Portugal FinMin: ‘We must take volatility seriously’

Portugal's finance minister has warned that the volatility roiling financial markets is "a problem that policymakers need to take very seriously" as he sought to reassure investors his country was committed to budgetary discipline.

Stock markets across the globe have been on a rollercoaster ride since the start of the year, and European banks have come under particular pressure in recent weeks.

Portuguese Finance Minister Mario Centeno
Portuguese Finance Minister Mario Centeno

Portugal's politics have also played their part in unsettling investors.

The country's controversial 2016 budget, which it submitted more than three months late to the European Commission, will reverse public wage cuts implemented by the previous center-right government. Socialist Prime Minister Antonio Costa must balance appeasing his coalition partners with a commitment to fiscal consolidation under EU rules.

Mario Centeno said measures such as the shortening of the working week for civil servants will be implemented under "very strict conditions" to minimize the cost to public finances.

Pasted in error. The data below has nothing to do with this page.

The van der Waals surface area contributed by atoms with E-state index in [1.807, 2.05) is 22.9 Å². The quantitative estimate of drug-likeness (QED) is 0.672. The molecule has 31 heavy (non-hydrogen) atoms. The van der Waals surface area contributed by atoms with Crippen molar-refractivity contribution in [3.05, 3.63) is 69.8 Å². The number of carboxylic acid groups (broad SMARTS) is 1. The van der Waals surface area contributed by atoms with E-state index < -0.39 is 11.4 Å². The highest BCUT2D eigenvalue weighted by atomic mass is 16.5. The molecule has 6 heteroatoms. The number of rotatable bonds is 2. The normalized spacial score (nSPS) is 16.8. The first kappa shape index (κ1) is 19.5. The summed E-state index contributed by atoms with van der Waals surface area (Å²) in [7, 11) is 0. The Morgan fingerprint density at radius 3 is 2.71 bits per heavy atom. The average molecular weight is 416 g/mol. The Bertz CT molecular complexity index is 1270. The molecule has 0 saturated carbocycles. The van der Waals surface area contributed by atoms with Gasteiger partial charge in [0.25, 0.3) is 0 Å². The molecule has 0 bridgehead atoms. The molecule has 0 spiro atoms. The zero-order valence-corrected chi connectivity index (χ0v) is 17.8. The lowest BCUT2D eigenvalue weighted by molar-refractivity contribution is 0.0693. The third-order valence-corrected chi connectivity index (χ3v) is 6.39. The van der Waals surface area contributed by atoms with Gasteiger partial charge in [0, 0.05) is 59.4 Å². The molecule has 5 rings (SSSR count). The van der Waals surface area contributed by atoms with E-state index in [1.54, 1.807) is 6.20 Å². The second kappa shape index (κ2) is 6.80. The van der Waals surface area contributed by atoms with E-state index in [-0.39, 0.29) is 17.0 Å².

He added the country was committed to complying with EU budget rules, adding the European Commission had said the budget discussions had been fruitful; the Commission eventually approved the budget last week.

It was now very important to transmit the message that Portugal's budget was deemed satisfactory to the markets, he said.

The country's bonds are rated below investment grade by all the major ratings agencies and Portugal is keen to change that perception.

"Of course we want to improve the way the market sees us, as an economy as a country and of course the public and private debt of Portugal," Centeno said. "This requires very strict commitment and very strict action on the budgetary front and we will do it. "

Investors were also unsettled by the bail-in - when regulators impose losses on bondholders - of Portuguese bank Novo Banco.

Last year, the central bank failed to sell Novo Banco, which was carved out of failed lender Banco Espirito Santo after a 4.9 billion euro state rescue in 2014, as bids came in too low with investors concerned about its liquidity and potential contingencies, Reuters reported.

The agency said that on December 29, the central bank took a controversial decision to transfer nearly 2 billion euros in bonds from Novo Banco back to Banco Espirito Santo, making some investments nearly worthless, a decision private bondholders plan to challenge in courts.

Centeno stressed it was now important to go to the market and to explain that this was a one-off event.

"We are working together with the ECB and the Portuguese financial sector to strengthen, to guarantee that this type of event will not occur," he told CNBC.

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Reuters contributed to this report